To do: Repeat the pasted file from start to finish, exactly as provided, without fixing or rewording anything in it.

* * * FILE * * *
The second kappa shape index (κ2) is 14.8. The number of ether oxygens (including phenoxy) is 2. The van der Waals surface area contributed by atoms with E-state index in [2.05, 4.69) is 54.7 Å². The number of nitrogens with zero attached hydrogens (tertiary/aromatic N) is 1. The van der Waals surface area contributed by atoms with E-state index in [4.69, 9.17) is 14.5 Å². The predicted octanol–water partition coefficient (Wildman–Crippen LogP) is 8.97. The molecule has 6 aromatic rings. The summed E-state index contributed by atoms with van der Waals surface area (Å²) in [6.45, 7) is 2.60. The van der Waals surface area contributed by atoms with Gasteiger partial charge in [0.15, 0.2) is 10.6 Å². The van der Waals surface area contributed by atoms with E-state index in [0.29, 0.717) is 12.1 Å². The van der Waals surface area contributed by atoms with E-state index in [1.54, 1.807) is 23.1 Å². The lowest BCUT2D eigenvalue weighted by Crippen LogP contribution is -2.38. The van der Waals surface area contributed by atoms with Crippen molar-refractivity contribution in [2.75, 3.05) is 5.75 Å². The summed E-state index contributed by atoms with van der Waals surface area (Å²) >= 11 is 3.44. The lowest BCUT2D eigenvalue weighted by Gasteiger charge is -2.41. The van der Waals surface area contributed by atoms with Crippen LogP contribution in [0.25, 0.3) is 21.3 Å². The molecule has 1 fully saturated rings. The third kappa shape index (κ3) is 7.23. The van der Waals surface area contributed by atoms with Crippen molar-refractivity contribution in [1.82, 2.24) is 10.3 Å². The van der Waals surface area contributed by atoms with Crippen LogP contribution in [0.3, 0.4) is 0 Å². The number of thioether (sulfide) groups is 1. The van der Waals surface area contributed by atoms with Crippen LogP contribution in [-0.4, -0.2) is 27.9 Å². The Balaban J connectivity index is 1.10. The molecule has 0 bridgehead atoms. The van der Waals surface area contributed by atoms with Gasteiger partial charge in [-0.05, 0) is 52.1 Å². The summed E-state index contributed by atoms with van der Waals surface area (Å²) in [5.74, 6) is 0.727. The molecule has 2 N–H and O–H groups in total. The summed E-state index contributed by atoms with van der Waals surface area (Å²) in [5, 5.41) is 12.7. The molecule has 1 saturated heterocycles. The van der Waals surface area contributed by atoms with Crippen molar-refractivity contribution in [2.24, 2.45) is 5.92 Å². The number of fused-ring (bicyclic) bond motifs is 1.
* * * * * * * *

The second kappa shape index (κ2) is 14.8. The number of ether oxygens (including phenoxy) is 2. The van der Waals surface area contributed by atoms with E-state index in [2.05, 4.69) is 54.7 Å². The number of nitrogens with zero attached hydrogens (tertiary/aromatic N) is 1. The van der Waals surface area contributed by atoms with E-state index in [4.69, 9.17) is 14.5 Å². The predicted octanol–water partition coefficient (Wildman–Crippen LogP) is 8.97. The molecule has 6 aromatic rings. The summed E-state index contributed by atoms with van der Waals surface area (Å²) in [6.45, 7) is 2.60. The van der Waals surface area contributed by atoms with Gasteiger partial charge in [0.15, 0.2) is 10.6 Å². The van der Waals surface area contributed by atoms with E-state index in [0.29, 0.717) is 12.1 Å². The van der Waals surface area contributed by atoms with E-state index in [1.54, 1.807) is 23.1 Å². The lowest BCUT2D eigenvalue weighted by Crippen LogP contribution is -2.38. The van der Waals surface area contributed by atoms with Crippen molar-refractivity contribution in [2.75, 3.05) is 5.75 Å². The summed E-state index contributed by atoms with van der Waals surface area (Å²) >= 11 is 3.44. The lowest BCUT2D eigenvalue weighted by Gasteiger charge is -2.41. The van der Waals surface area contributed by atoms with Crippen LogP contribution in [0.25, 0.3) is 21.3 Å². The molecule has 1 fully saturated rings. The third kappa shape index (κ3) is 7.23. The van der Waals surface area contributed by atoms with Crippen molar-refractivity contribution in [1.82, 2.24) is 10.3 Å². The van der Waals surface area contributed by atoms with Crippen LogP contribution in [0.3, 0.4) is 0 Å². The number of thioether (sulfide) groups is 1. The van der Waals surface area contributed by atoms with Crippen LogP contribution in [-0.4, -0.2) is 27.9 Å². The Balaban J connectivity index is 1.10. The molecule has 0 bridgehead atoms. The van der Waals surface area contributed by atoms with Gasteiger partial charge in [-0.05, 0) is 52.1 Å². The summed E-state index contributed by atoms with van der Waals surface area (Å²) in [5.74, 6) is 0.727. The molecule has 2 N–H and O–H groups in total. The summed E-state index contributed by atoms with van der Waals surface area (Å²) in [5, 5.41) is 12.7. The molecule has 1 saturated heterocycles. The van der Waals surface area contributed by atoms with Crippen molar-refractivity contribution in [2.24, 2.45) is 5.92 Å². The number of fused-ring (bicyclic) bond motifs is 1.